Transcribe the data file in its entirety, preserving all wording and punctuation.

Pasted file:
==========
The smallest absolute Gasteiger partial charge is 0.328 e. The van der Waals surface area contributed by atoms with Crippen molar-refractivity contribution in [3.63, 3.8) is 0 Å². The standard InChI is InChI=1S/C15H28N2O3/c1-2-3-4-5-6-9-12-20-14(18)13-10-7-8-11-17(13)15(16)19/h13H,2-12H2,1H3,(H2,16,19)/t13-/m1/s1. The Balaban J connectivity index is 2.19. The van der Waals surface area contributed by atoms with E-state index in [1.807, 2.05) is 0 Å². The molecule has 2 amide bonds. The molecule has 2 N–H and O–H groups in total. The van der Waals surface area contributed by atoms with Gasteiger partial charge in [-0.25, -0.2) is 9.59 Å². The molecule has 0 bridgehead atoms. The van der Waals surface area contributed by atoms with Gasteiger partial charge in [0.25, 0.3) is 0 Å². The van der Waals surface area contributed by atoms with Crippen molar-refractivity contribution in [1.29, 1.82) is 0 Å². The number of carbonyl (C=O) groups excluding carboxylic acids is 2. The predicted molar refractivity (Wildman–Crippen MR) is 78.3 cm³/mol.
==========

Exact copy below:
The smallest absolute Gasteiger partial charge is 0.328 e. The van der Waals surface area contributed by atoms with Crippen molar-refractivity contribution in [3.63, 3.8) is 0 Å². The standard InChI is InChI=1S/C15H28N2O3/c1-2-3-4-5-6-9-12-20-14(18)13-10-7-8-11-17(13)15(16)19/h13H,2-12H2,1H3,(H2,16,19)/t13-/m1/s1. The Balaban J connectivity index is 2.19. The van der Waals surface area contributed by atoms with E-state index in [1.807, 2.05) is 0 Å². The molecule has 2 amide bonds. The molecule has 2 N–H and O–H groups in total. The van der Waals surface area contributed by atoms with Gasteiger partial charge in [-0.25, -0.2) is 9.59 Å². The molecule has 0 bridgehead atoms. The van der Waals surface area contributed by atoms with Gasteiger partial charge in [0.25, 0.3) is 0 Å². The van der Waals surface area contributed by atoms with Crippen molar-refractivity contribution in [1.29, 1.82) is 0 Å². The number of carbonyl (C=O) groups excluding carboxylic acids is 2. The predicted molar refractivity (Wildman–Crippen MR) is 78.3 cm³/mol.